The Bravia TV line has been expanded in all three areas; entry level BX, step-up EX and flagship HX. Brightness and contrast levels have been increased and picture quality improved with Sony’s X-Reality and Motionflow video technologies. In particular the latter helps to reduce blur caused by rapid camera movements which is often a problem with LCD screens. Sony is sticking with the Google TV platform with a new network player and Blu-ray player featuring Google TV. Certain Bravia models will link seamlessly to these devices to provide Google TV features directly on the TV.

Sony Xperia ion smartphoneSony’s Vaio range of computers will continue to be updated with more entertainment feature and new designs that fit with consumers’ needs and increasing mobility. At CES, Sony will be demonstrating new technologies and prototypes for a range of technologies including glasses-free 3D.

In the smartphone space, the Xperia brand has done reasonably well, but increasing the smartphone share in North America is now one of Sony’s highest priorities. Sony Ericsson will be subsumed into Sony Mobile Communications and all new phones will carry Sony branding. The latest addition to the Xperia line-up is the Xperia ion, Sony’s first LTE smartphone coming with an HD 720p display and aluminium body. Also new is the Xperia S which comes with 3D image capture.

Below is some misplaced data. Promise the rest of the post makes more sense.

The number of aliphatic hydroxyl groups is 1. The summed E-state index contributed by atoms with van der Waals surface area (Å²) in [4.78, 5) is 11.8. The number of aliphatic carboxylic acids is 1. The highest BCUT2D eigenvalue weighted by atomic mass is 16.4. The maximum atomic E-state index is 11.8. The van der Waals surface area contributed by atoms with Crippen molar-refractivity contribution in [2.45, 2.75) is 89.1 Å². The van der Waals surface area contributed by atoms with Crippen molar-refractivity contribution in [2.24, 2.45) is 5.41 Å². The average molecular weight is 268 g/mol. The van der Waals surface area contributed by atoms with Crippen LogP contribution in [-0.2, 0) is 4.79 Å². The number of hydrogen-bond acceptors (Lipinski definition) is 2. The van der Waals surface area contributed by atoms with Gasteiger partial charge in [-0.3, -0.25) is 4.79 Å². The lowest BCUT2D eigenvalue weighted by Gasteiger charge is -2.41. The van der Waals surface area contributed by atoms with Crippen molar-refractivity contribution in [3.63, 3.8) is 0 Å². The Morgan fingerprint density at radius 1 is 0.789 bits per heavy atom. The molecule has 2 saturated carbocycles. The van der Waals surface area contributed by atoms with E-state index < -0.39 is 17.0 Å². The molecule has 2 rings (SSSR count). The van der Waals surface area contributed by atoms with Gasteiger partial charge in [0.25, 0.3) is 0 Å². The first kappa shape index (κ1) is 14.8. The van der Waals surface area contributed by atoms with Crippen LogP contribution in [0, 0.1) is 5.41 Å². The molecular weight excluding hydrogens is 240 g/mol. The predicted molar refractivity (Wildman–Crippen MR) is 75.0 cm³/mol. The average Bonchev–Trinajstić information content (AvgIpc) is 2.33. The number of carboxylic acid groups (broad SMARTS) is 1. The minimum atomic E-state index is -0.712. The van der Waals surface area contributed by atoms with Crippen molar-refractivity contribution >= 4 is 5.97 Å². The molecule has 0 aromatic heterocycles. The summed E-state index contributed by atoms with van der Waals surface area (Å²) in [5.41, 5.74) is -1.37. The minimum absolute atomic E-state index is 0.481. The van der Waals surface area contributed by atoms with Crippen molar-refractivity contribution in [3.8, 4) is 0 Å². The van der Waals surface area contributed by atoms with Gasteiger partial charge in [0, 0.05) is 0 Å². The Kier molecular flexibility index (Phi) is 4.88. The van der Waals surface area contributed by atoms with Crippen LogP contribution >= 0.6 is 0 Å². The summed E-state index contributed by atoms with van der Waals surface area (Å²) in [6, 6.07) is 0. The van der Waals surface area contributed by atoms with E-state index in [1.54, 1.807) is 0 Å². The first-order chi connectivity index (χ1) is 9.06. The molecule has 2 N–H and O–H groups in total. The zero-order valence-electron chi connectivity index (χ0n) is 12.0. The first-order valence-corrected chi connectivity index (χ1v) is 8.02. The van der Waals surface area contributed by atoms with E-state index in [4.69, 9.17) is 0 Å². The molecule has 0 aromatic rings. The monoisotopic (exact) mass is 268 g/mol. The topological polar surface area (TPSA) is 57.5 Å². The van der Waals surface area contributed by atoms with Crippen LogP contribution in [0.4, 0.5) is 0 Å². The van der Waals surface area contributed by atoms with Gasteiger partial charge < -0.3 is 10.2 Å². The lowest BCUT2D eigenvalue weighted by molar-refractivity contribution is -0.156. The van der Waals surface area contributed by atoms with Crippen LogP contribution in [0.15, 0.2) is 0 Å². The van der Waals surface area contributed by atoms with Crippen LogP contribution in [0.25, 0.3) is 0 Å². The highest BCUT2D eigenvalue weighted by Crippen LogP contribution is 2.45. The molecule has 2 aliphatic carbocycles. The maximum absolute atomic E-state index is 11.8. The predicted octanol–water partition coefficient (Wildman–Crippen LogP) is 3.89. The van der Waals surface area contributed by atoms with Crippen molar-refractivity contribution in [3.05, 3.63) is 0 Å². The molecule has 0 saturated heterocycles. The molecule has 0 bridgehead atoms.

Sony Bloggie LiveOn the imaging front, no less than 13 new Handycam camcorders are being unveiled. A new image stabilisation system called Balanced Optical Steady Shot has been developed that controls the complete optical path from lens to sensor as a single floating unit. This reduces handshake blur by up to 13 times compared to the previous models. There’s a new camcorder model with a built-in video projector that has improved brightness and enhanced audio. The trusty Bloggie range now has a “Live” model which will live stream HD video over a Wi-Fi connection and there’s an unboxing over at sister channel TPN.tv. Of course, Sony has a bunch of new Cybershot digital still cameras.